Finance team advises Supervisor of CVA on a challenge brought by Richmondshire District CouncilPrint publication
Finance team advises Supervisor of CVA on a challenge brought by Richmondshire District Council
The Finance Team at Walker Morris provided advice to a Supervisor of a CVA in a challenge by Richmondshire District Council (RDC) to a company voluntary arrangement approved in relation to Dealmaster Limited.
- The grounds for the application to revoke or suspend approval of the CVA were that:
under s.6 IA 1986 the CVA unfairly prejudiced the interests of RDC who were a creditor of Dealmaster; and
- there had been a material irregularity at, or in relation to the relevant qualifying decision procedure.
The application was subsequently dismissed with the Court observing that:
- A creditor challenging a debt owed to another creditor in this context is not entitled to require full original documentation on every aspect of that debt. It should also not expect the Court to undertake a “forensic full audit” of all parts of the debt. Instead, the Court acted on the evidence before it and on the balance of probabilities. The creditor could not undertake a fishing expedition and assert that it was for others to prove that the challenged debt was valid.
- Because the proceedings involved an attempt to disallow another creditor’s vote on the CVA, that creditor should have been made party to the proceedings. This is a useful reminder where an appeal under rule 15.35 of the Insolvency Rules 2016 is paired with a challenge to a CVA.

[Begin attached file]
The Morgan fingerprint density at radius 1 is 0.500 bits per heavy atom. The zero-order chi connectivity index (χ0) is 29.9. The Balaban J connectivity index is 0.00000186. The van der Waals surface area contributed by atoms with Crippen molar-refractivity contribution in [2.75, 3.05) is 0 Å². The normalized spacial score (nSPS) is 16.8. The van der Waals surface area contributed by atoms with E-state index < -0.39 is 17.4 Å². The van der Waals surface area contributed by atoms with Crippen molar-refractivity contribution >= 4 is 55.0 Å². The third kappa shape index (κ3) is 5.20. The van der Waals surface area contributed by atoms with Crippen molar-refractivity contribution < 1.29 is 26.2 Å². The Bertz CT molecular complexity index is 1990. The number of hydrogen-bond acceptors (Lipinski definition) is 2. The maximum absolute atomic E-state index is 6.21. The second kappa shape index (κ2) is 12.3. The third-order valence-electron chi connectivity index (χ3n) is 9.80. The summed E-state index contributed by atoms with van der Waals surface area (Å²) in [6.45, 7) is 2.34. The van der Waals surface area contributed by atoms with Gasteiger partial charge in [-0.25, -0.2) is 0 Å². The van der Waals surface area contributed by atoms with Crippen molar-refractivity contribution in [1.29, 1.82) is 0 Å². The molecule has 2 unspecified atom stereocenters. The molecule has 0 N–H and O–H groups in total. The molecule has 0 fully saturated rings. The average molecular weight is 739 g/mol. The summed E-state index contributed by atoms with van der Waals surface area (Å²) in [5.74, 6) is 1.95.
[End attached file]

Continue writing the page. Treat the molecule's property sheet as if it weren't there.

- RDC had not been unfairly prejudiced, even though the CVA may have placed it in a marginally worse position than a liquidation would have done. The CVA projections (which showed the CVA as a better option for creditors) were honestly made and not negligent. Creditors were aware of the potential for a professional valuer to value the relevant property differently. There was also no material irregularity as a result.
- The decision not to compromise and leave debt owed to the Dealmaster’s current parent company outside the CVA was fair, as payment of this debt serviced the group’s bank debt and was necessary for the survival of Dealmaster.
Duncan Lole with the assistance of Brian Rostron were involved in the case with Matthew Maddison of Enterprise Chambers counsel instructed
The case provides another useful examination of the different heads that can be used to challenge a CVA. However maybe the most illuminating part of the judgment was the Court’s lack of sympathy with a creditor who seemed unable to accept the amount and validity of any of the company’s debts and expected the Court to carry out a forensic examination.